Photo: Getty
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Your life's work, ruined – how storms can wipe out scientific research in an instant

Some researchers face the prospect of risking their own lives to save valuable scientific research that could benefit future generations.

Before the autumn of 2012, if you went into the basement of New York University's School of Medicine in Manhattan, you would find a colony of more than 3,000 live mice. This was the collection of Gordon Fishell, the associate director of the NYU Neuroscience institute, which he had spent more than 20 years building up, and which he was using to discover how neurons communicate with other cells.

As Hurricane Sandy began to approach New York State, Fishell and his colleagues, like others in the city, made preparations for the onslaught. This meant leaving extra food and water for their colonies, and making sure that emergency power was on.

But no one anticipated the size and intensity of the hurricane. On the day it finally arrived, Fishell was forced by the weather to stay home, and to his horror he saw that his lab was now in the path of the storm. As he wrote later in Nature magazine: "We were done for. It was obvious that our labs were in great danger, and there was nothing I could do." All of Fishell's mice drowned. Furthermore, scientific equipment and research worth more than $20m was destroyed.

In seeing years of academic work wiped out by a storm, Fishell and his colleagues at the School of Medicine are not alone. In 2001, Hurricane Allison, a tropical storm turned hurricane, had caused similar devastation at Texas Medical Centre, the world's largest such research centre, inflicting at least $2bn in damages. In 2011, the Japanese tsunami hit Tohoku University’s world-renowned Advanced Institute for Materials Research and destroyed some of the world’s best electron microscopes, as well as $12.5m in loss of equipment.

Such stories used to be seen as unique and unfortunate incidents. But the increasing incidence of extreme weather events over the last 20 years has highlighted the dangers of complacency.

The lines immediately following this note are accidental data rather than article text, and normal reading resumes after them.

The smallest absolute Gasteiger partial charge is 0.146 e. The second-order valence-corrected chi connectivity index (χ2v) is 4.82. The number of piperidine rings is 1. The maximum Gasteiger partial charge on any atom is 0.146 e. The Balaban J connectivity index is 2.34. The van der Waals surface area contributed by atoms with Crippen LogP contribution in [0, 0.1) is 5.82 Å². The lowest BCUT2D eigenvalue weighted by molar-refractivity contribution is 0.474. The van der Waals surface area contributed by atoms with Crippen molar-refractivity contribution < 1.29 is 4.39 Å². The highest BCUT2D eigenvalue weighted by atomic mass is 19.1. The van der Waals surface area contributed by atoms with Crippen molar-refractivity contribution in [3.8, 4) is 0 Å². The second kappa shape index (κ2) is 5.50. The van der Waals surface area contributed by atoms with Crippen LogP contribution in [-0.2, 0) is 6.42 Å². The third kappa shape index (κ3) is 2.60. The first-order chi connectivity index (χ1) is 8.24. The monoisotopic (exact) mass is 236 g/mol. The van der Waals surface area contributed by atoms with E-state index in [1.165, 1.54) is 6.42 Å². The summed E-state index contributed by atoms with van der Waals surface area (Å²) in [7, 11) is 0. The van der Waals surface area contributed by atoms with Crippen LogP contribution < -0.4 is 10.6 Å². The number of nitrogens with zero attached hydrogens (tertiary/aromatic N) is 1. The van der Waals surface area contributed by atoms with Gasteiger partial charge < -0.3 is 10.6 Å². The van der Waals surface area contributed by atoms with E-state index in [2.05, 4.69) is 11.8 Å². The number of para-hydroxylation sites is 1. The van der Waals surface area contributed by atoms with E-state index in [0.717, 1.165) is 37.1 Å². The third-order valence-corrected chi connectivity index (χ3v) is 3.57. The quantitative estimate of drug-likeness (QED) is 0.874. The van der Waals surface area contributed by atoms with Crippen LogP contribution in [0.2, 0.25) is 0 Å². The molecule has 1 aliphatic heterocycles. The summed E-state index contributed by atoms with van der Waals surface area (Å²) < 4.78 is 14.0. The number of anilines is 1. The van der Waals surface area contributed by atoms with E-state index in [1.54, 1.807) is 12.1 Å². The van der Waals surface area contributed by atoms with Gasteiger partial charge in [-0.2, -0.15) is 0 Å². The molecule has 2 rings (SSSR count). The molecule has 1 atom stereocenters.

Not only do facilities affected by natural disasters lose decades of irreplaceable research, but many contain toxic chemicals which could be potentially deadly if released into the water or food supply. During the 2007 floods in the UK, a foot and mouth outbreak was traced back to a lab affected by heavy rain. In Houston, during the recent Hurricane Harvey, leakages from industrial facilities contaminated the floodwater. 

Gradually, university deans and heads of research facilities in the United States have realised that the Federal Emergency Management Agency (FEMA) is badly prepared for this kind of problem. "They had never thought of how to deal with a research loss," Susan Berget, the vice president of emergency planning at Baylor College of Medicine told Nature in 2005. "To them, transgenic mice are a foreign concept."

It therefore falls on universities, local communities and regional governments to ensure they are adequately prepared for disasters. A common complaint is the lack of guidance they receive. 

Often, researchers who choose to save valuable scientific research are putting their lives at risk. One particularly harrowing story was that of biochemist Dr Arthur Lustig, who spent four days in his Tulane university laboratory before being evacuated to a shelter. Despite his tenacity, he lost more than 80 per cent of his work on yeast strains, carried out over 20 years, to flooding caused by Hurricane Katrina.

Other than the immediate, heartbreaking effects of losing research, natural disasters also pose a threat to future investment. If a region is increasingly seen as not disaster resilient, it reduces the amount of federal and private funding for groundbreaking research, as well as applications from prospective researchers.

A recent report in the journal of the National Academies of Science, Engineering and Medicine quantified this link. It found that varius tropical storms led to as many as 120 researchers losing their livelihoods. In one instance, a psychology internship for high schoolers was discontinued. 

Disasters like hurricanes and tropical storms are usually thought of as high risk but low probability events. As Bill McKibben noted in the Guardian, Hurricane Harvey was a once in 25,000 years kind of storm, but the “normal” measurements of incidence cannot necessarily be held as true anymore. Just like the rest of us, researchers will have to be prepared for every possibility.